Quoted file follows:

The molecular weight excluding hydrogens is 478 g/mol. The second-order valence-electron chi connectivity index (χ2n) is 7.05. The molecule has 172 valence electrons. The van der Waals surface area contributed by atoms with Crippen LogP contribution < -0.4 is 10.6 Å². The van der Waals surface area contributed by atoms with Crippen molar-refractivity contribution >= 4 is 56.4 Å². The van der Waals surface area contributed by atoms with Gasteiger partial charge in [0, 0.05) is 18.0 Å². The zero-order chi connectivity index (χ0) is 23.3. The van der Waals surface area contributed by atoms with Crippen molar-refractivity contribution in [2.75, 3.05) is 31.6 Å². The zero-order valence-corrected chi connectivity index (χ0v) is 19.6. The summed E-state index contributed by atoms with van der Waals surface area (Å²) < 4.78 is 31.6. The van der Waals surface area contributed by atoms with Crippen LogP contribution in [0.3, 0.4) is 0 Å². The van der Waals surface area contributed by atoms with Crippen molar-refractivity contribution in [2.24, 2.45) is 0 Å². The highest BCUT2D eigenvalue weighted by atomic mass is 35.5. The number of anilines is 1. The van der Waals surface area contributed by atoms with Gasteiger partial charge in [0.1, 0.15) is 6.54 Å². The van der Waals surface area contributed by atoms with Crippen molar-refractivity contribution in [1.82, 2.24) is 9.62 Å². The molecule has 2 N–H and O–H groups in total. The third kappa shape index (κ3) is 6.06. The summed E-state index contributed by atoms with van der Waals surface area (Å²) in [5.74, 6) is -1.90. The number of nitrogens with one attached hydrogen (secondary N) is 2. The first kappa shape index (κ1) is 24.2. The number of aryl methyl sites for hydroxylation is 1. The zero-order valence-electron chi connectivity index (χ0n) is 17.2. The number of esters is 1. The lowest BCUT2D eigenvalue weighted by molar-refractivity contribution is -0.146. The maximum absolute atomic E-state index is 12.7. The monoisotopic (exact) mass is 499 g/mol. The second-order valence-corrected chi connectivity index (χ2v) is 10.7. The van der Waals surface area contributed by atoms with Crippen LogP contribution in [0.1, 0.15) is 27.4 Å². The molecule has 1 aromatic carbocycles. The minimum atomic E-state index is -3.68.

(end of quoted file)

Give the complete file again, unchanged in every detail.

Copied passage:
The molecular weight excluding hydrogens is 478 g/mol. The second-order valence-electron chi connectivity index (χ2n) is 7.05. The molecule has 172 valence electrons. The van der Waals surface area contributed by atoms with Crippen LogP contribution < -0.4 is 10.6 Å². The van der Waals surface area contributed by atoms with Crippen molar-refractivity contribution >= 4 is 56.4 Å². The van der Waals surface area contributed by atoms with Gasteiger partial charge in [0, 0.05) is 18.0 Å². The zero-order chi connectivity index (χ0) is 23.3. The van der Waals surface area contributed by atoms with Crippen molar-refractivity contribution in [2.75, 3.05) is 31.6 Å². The zero-order valence-corrected chi connectivity index (χ0v) is 19.6. The summed E-state index contributed by atoms with van der Waals surface area (Å²) < 4.78 is 31.6. The van der Waals surface area contributed by atoms with Crippen LogP contribution in [0.3, 0.4) is 0 Å². The van der Waals surface area contributed by atoms with Crippen molar-refractivity contribution in [2.24, 2.45) is 0 Å². The highest BCUT2D eigenvalue weighted by atomic mass is 35.5. The number of anilines is 1. The van der Waals surface area contributed by atoms with Gasteiger partial charge in [0.1, 0.15) is 6.54 Å². The van der Waals surface area contributed by atoms with Crippen molar-refractivity contribution in [1.82, 2.24) is 9.62 Å². The molecule has 2 N–H and O–H groups in total. The third kappa shape index (κ3) is 6.06. The summed E-state index contributed by atoms with van der Waals surface area (Å²) in [5.74, 6) is -1.90. The number of nitrogens with one attached hydrogen (secondary N) is 2. The first kappa shape index (κ1) is 24.2. The number of aryl methyl sites for hydroxylation is 1. The zero-order valence-electron chi connectivity index (χ0n) is 17.2. The number of esters is 1. The lowest BCUT2D eigenvalue weighted by molar-refractivity contribution is -0.146. The maximum absolute atomic E-state index is 12.7. The monoisotopic (exact) mass is 499 g/mol. The second-order valence-corrected chi connectivity index (χ2v) is 10.7. The van der Waals surface area contributed by atoms with Crippen LogP contribution in [0.1, 0.15) is 27.4 Å². The molecule has 1 aromatic carbocycles. The minimum atomic E-state index is -3.68.